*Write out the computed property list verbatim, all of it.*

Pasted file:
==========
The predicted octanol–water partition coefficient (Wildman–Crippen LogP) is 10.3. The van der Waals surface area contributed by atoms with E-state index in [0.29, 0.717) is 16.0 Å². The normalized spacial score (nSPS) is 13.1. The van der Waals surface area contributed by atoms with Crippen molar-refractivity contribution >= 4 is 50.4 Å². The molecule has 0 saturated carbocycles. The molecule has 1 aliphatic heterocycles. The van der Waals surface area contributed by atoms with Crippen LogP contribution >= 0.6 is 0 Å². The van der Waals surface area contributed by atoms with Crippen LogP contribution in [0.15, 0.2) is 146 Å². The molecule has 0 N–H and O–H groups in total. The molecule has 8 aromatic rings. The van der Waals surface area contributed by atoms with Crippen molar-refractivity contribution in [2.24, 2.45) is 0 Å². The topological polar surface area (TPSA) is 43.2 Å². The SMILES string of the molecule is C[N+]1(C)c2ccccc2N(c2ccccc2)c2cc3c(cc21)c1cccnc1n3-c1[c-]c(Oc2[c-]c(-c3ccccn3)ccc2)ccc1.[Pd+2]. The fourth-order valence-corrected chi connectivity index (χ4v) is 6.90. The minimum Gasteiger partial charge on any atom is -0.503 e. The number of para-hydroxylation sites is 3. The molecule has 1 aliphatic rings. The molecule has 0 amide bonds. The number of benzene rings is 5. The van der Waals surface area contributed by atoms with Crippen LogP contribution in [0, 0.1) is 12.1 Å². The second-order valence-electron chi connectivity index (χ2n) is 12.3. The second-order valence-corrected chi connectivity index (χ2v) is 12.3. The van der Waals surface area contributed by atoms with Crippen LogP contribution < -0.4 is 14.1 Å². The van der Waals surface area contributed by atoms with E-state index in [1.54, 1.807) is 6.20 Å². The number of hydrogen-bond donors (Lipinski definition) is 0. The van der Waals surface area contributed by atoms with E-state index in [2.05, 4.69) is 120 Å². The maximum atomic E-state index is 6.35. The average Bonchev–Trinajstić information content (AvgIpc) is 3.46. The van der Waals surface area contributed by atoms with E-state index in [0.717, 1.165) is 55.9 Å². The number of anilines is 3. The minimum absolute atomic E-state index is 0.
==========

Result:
The predicted octanol–water partition coefficient (Wildman–Crippen LogP) is 10.3. The van der Waals surface area contributed by atoms with E-state index in [0.29, 0.717) is 16.0 Å². The normalized spacial score (nSPS) is 13.1. The van der Waals surface area contributed by atoms with Crippen molar-refractivity contribution >= 4 is 50.4 Å². The molecule has 0 saturated carbocycles. The molecule has 1 aliphatic heterocycles. The van der Waals surface area contributed by atoms with Crippen LogP contribution >= 0.6 is 0 Å². The van der Waals surface area contributed by atoms with Crippen LogP contribution in [0.15, 0.2) is 146 Å². The molecule has 0 N–H and O–H groups in total. The molecule has 8 aromatic rings. The van der Waals surface area contributed by atoms with Crippen molar-refractivity contribution in [2.24, 2.45) is 0 Å². The topological polar surface area (TPSA) is 43.2 Å². The SMILES string of the molecule is C[N+]1(C)c2ccccc2N(c2ccccc2)c2cc3c(cc21)c1cccnc1n3-c1[c-]c(Oc2[c-]c(-c3ccccn3)ccc2)ccc1.[Pd+2]. The fourth-order valence-corrected chi connectivity index (χ4v) is 6.90. The minimum Gasteiger partial charge on any atom is -0.503 e. The number of para-hydroxylation sites is 3. The molecule has 1 aliphatic rings. The molecule has 0 amide bonds. The number of benzene rings is 5. The van der Waals surface area contributed by atoms with Crippen LogP contribution in [0, 0.1) is 12.1 Å². The second-order valence-electron chi connectivity index (χ2n) is 12.3. The second-order valence-corrected chi connectivity index (χ2v) is 12.3. The van der Waals surface area contributed by atoms with Crippen LogP contribution < -0.4 is 14.1 Å². The van der Waals surface area contributed by atoms with E-state index in [1.54, 1.807) is 6.20 Å². The number of hydrogen-bond donors (Lipinski definition) is 0. The van der Waals surface area contributed by atoms with E-state index in [2.05, 4.69) is 120 Å². The maximum atomic E-state index is 6.35. The average Bonchev–Trinajstić information content (AvgIpc) is 3.46. The van der Waals surface area contributed by atoms with E-state index in [0.717, 1.165) is 55.9 Å². The number of anilines is 3. The minimum absolute atomic E-state index is 0.